Jay-Z and a panel of dignitaries that included Gov. David A. Paterson and Fire Commissioner Nicholas Scoppetta announced Monday a benefit concert at Madison Square Garden on Sept. 11 that they hope will remind the country of the terrorist attacks in 2001 and help raise awareness of the heroic acts on that day.

"On Sept. 12 [2001] I turned on the TV and saw footage of these heroic actions, people running into buildings and saving each other, and I saw the strength of New York, it may me proud," said Jay-Z, who released the first of "The Blueprint" albums on Sept. 11, 2001. "As I was involved in putting out 'The Blueprint 3,' it was only right to revisit the day. This is my chance to do something to help out."

The rapper, who will also release the much-awaited "The Blueprint 3" album on Sept. 11, hopes to raise up to $1 million by donating the proceeds from the "Answer the Call" concert to the New York Police & Fire Widows and Children's Benefit Fund. Paterson said the concert could play an even more important role by appealing to a younger audience and tapping into their feelings about the attacks.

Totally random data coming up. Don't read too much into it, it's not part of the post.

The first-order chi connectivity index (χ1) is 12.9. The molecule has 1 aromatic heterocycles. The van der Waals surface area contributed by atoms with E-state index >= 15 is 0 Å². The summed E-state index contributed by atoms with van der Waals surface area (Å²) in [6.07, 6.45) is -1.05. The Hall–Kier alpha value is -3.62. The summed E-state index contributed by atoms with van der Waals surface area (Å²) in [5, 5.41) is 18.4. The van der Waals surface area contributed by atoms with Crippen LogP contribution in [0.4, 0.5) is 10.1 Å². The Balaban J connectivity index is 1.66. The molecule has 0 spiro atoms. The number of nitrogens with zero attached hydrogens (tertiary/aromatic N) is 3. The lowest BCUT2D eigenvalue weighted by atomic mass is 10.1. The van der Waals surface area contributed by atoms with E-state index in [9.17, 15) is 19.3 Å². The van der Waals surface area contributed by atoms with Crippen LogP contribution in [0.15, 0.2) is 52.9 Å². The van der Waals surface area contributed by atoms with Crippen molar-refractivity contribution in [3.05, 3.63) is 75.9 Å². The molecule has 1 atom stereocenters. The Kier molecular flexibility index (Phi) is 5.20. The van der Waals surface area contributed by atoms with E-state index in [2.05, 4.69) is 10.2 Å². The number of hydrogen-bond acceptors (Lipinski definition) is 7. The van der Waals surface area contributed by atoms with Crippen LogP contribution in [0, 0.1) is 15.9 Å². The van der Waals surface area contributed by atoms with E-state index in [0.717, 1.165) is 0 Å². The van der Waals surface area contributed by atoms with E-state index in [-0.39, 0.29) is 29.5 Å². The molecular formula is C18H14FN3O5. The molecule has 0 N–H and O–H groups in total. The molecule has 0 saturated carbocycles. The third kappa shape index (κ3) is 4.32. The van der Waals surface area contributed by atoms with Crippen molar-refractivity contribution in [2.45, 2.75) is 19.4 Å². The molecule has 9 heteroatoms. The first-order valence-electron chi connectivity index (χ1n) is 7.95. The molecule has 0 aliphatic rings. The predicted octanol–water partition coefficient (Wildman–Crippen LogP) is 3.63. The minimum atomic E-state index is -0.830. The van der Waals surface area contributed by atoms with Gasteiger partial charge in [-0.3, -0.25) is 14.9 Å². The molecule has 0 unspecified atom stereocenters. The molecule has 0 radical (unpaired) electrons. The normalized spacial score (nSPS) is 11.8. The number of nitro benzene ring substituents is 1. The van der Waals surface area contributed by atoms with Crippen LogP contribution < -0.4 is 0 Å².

"I think it sends a tremendous message that the young people . . . that they feel the pain of Sept. 11 as well," Paterson said. "They know the country was attacked and they want to contribute by coming to this concert and supporting the widows and families of the firefighters, the police officers and the first responders."

The benefit, which Jay-Z said may include some special guests and probably will include songs from the new album, will also be broadcast live nationally on Fuse, as part of the cable network's partnership with The Garden. Stephen J. Dannhauser, the Benefit Fund's president and chief executive, said the concert and its broadcast will help generate publicity for the charity, which helps support more than 700 widows and their families.

Tickets for the concert will all be $50 and go on sale Sept. 8 through Ticketmaster.

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